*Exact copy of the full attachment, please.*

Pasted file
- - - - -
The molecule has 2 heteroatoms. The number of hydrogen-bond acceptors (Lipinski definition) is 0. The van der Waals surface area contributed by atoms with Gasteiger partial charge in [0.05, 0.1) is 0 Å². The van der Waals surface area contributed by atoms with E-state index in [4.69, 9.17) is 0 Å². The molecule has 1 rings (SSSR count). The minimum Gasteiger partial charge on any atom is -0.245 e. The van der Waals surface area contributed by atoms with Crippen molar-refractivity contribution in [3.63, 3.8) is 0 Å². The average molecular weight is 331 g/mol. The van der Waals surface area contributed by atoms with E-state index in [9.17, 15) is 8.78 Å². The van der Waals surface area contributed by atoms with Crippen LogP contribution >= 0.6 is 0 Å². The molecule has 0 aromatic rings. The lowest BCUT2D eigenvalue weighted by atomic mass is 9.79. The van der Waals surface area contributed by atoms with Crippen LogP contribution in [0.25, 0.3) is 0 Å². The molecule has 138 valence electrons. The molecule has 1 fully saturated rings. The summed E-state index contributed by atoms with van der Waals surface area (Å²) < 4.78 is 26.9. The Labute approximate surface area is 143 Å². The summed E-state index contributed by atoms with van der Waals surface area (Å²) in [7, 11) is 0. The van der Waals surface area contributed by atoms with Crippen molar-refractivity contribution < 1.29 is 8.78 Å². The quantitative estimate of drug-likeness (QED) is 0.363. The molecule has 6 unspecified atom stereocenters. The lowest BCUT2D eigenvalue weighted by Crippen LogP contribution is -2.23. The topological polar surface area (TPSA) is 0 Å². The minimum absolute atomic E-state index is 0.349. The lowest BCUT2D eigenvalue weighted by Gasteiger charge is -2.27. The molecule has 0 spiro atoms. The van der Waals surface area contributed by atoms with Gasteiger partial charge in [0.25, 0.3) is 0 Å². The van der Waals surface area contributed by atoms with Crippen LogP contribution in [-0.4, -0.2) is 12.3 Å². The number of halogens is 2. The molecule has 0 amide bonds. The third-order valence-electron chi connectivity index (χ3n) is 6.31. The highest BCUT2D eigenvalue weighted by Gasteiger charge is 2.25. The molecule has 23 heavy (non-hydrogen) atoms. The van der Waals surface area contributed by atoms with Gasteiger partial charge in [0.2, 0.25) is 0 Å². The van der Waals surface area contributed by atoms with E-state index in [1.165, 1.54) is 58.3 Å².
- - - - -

The molecule has 2 heteroatoms. The number of hydrogen-bond acceptors (Lipinski definition) is 0. The van der Waals surface area contributed by atoms with Gasteiger partial charge in [0.05, 0.1) is 0 Å². The van der Waals surface area contributed by atoms with E-state index in [4.69, 9.17) is 0 Å². The molecule has 1 rings (SSSR count). The minimum Gasteiger partial charge on any atom is -0.245 e. The van der Waals surface area contributed by atoms with Crippen molar-refractivity contribution in [3.63, 3.8) is 0 Å². The average molecular weight is 331 g/mol. The van der Waals surface area contributed by atoms with E-state index in [9.17, 15) is 8.78 Å². The van der Waals surface area contributed by atoms with Crippen LogP contribution >= 0.6 is 0 Å². The molecule has 0 aromatic rings. The lowest BCUT2D eigenvalue weighted by atomic mass is 9.79. The van der Waals surface area contributed by atoms with Crippen LogP contribution in [0.25, 0.3) is 0 Å². The molecule has 138 valence electrons. The molecule has 1 fully saturated rings. The summed E-state index contributed by atoms with van der Waals surface area (Å²) < 4.78 is 26.9. The Labute approximate surface area is 143 Å². The summed E-state index contributed by atoms with van der Waals surface area (Å²) in [7, 11) is 0. The van der Waals surface area contributed by atoms with Crippen molar-refractivity contribution < 1.29 is 8.78 Å². The quantitative estimate of drug-likeness (QED) is 0.363. The molecule has 6 unspecified atom stereocenters. The lowest BCUT2D eigenvalue weighted by Crippen LogP contribution is -2.23. The topological polar surface area (TPSA) is 0 Å². The minimum absolute atomic E-state index is 0.349. The lowest BCUT2D eigenvalue weighted by Gasteiger charge is -2.27. The molecule has 0 spiro atoms. The van der Waals surface area contributed by atoms with Gasteiger partial charge in [0.25, 0.3) is 0 Å². The van der Waals surface area contributed by atoms with Crippen LogP contribution in [-0.4, -0.2) is 12.3 Å². The number of halogens is 2. The molecule has 0 amide bonds. The third-order valence-electron chi connectivity index (χ3n) is 6.31. The highest BCUT2D eigenvalue weighted by Gasteiger charge is 2.25. The molecule has 23 heavy (non-hydrogen) atoms. The van der Waals surface area contributed by atoms with Gasteiger partial charge in [0.2, 0.25) is 0 Å². The van der Waals surface area contributed by atoms with E-state index in [1.165, 1.54) is 58.3 Å².